At any rate, here's book #98. I really enjoy Bill Bryson's writing.
At Home: A Short History of Private Life by Bill Bryson
My rating: 4 of 5 stars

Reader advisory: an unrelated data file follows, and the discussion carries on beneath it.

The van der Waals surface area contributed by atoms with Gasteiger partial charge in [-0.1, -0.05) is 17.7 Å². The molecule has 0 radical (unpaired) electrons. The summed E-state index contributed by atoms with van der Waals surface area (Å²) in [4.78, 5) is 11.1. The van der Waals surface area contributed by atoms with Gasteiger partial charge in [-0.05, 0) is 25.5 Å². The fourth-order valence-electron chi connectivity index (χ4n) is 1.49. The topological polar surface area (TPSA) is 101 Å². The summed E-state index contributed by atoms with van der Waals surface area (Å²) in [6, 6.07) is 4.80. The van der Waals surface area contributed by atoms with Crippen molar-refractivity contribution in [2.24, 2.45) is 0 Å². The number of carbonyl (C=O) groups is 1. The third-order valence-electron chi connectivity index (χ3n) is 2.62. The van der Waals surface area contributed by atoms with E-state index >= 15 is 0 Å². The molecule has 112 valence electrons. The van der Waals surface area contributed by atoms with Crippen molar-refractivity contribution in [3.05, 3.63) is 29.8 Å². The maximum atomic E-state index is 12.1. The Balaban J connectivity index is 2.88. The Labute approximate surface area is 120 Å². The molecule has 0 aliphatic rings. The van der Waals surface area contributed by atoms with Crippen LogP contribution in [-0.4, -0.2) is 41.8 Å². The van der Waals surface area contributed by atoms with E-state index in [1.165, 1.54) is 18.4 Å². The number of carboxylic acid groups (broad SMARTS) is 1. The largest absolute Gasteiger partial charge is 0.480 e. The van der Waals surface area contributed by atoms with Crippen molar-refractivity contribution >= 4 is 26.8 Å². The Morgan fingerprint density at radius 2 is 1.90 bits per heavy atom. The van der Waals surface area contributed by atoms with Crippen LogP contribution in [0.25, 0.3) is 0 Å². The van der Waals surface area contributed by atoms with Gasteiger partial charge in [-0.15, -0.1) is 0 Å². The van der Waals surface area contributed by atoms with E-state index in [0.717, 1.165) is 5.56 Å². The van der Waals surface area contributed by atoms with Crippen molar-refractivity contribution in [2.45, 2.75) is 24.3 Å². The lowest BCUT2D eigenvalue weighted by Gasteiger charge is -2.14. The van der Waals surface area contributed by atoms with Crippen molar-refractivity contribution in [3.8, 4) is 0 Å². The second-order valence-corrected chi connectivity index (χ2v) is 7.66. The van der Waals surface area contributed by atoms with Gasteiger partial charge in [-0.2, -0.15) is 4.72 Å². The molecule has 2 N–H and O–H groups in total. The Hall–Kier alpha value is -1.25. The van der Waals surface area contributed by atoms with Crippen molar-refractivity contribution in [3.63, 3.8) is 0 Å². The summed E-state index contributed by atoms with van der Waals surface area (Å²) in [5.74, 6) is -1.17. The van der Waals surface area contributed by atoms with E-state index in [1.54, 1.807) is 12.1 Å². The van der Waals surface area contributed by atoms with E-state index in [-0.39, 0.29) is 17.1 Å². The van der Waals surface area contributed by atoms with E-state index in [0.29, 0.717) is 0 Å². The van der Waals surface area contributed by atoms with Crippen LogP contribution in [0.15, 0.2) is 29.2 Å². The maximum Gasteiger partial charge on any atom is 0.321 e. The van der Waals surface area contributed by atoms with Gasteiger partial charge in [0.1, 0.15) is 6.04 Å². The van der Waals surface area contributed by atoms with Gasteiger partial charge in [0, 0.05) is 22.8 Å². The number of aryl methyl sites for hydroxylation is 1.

Bill Bryson's book is a fascinating compendium of social history. Using his 1851 Victorian parsonage as the organizing structure of the book, Bryson proceeds to share a wealth of research about the development of "life as we know it." As he travels room by room in his house he covers such topics as plumbing, garden design, concrete, telephones, the buttons on suit jackets, evolution, archeology, architecture, the treatment of the poor, hair styles, sanitation, heating, and spices, just to name a few! I think I drove my husband crazy with all the interesting tidbits of information that intrigued me. It's packed with information that might sound dull and dreary, but his breezy,conversational, and humorous style is quite enjoyable. One of the bits of information I learned was that Thomas Edison bought a concrete company and attempted to build concrete houses. I was also fascinated by the engineering involved in the construction of the Eiffel Tower. Some of the connections he makes between the room he's in and the topics he's covering are little stretched, but it doesn't really matter. Sometimes this book reminds me of the current commercials on TV for the Bing internet search engine, where some hapless information consumer wanders off into stream-of-consciousness linkages. But it's all good!
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